What is Wealthsimple?
Wealthsimple is a robo-investment service which has debuted in the UK after doing the rounds in North America. Presented as a simple, straightforward auto-portfolio service, it is perhaps aimed at beginner investors more than those who have years of experience.
That being said, those who use Wealthsimple do stand to benefit from a series of premium benefits. Their ‘Generation’ service, for example, allows you to get access to closer inspection of your investments, as well as more detailed long-term planning. There are also perks for those who invest more than £100,000, with airport lounge access and more besides.
Wealthsimple is an automated investment service which works by taking chances on customers’ behalves. This will likely be appealing to people who are just getting started building their own portfolios, and who may not necessarily know which stocks or markets to pick.
How Does Wealthsimple Work?
With this in mind, Wealthsimple can be set to work by allocating assets. From the outset, once you have chosen an ISA or plan of choice, you can decide how much you want to invest, and for how long for. The app and site will give you a calculation letting you know how much you could expect in terms of a return.
While Wealthsimple drives an automated portfolio system, there is always going to be some manual monitoring from behind the scenes. In fact, Wealthsimple advises that you have access to seasoned experts around the clock.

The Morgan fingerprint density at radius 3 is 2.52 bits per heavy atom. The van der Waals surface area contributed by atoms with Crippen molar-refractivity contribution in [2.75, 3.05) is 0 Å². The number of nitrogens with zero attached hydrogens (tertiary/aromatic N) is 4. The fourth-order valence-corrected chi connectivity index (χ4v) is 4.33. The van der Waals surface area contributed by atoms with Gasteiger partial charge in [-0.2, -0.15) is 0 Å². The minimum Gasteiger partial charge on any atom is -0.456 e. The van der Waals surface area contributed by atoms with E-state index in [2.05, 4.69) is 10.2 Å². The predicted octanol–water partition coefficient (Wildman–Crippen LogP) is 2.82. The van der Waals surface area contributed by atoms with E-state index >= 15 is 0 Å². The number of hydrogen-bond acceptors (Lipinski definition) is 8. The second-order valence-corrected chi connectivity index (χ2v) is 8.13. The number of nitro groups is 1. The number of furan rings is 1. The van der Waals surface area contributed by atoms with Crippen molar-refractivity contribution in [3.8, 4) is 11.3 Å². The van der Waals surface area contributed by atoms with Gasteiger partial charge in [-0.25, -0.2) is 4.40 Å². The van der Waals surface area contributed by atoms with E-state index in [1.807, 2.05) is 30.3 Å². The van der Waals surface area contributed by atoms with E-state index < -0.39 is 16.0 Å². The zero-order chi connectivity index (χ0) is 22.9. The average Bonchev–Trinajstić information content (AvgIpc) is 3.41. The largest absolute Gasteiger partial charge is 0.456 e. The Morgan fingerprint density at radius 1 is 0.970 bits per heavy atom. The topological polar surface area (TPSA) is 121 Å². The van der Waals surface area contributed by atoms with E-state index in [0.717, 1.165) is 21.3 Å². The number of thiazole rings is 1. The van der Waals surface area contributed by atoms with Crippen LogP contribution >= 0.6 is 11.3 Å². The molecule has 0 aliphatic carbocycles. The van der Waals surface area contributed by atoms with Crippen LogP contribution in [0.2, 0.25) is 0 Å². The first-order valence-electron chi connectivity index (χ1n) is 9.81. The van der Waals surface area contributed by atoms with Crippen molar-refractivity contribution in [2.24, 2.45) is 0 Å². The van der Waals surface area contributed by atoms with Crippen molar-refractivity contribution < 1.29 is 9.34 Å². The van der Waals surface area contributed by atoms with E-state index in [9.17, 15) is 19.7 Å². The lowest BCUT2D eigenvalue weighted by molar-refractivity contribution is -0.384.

You can then rely on the service to diversify your funds as much or as little as you’d like. You can easily choose how broad you’d like this scope to be. Wealthsimple operates on a basis where it will invest small amounts in various markets on your behalf, and will only do so once your risk levels have been identified at the point of signing up.
The appeal of being able to reach out to advisors – despite the automated service – is a fairly big plus in my book. Not all robo-investment services are so upfront about giving human support away so easily. That’s why, in my opinion, Wealthsimple is likely to be a good option for anyone who is just getting started.
Speaking of getting started, let’s take a look at what you’ll need to do to set up your first portfolio(s) on the platform. Straight off the bat, you’ll be asked a variety of questions with regard to your investment intentions. For example, you may be saving up for a deposit, or you could be investing for the future.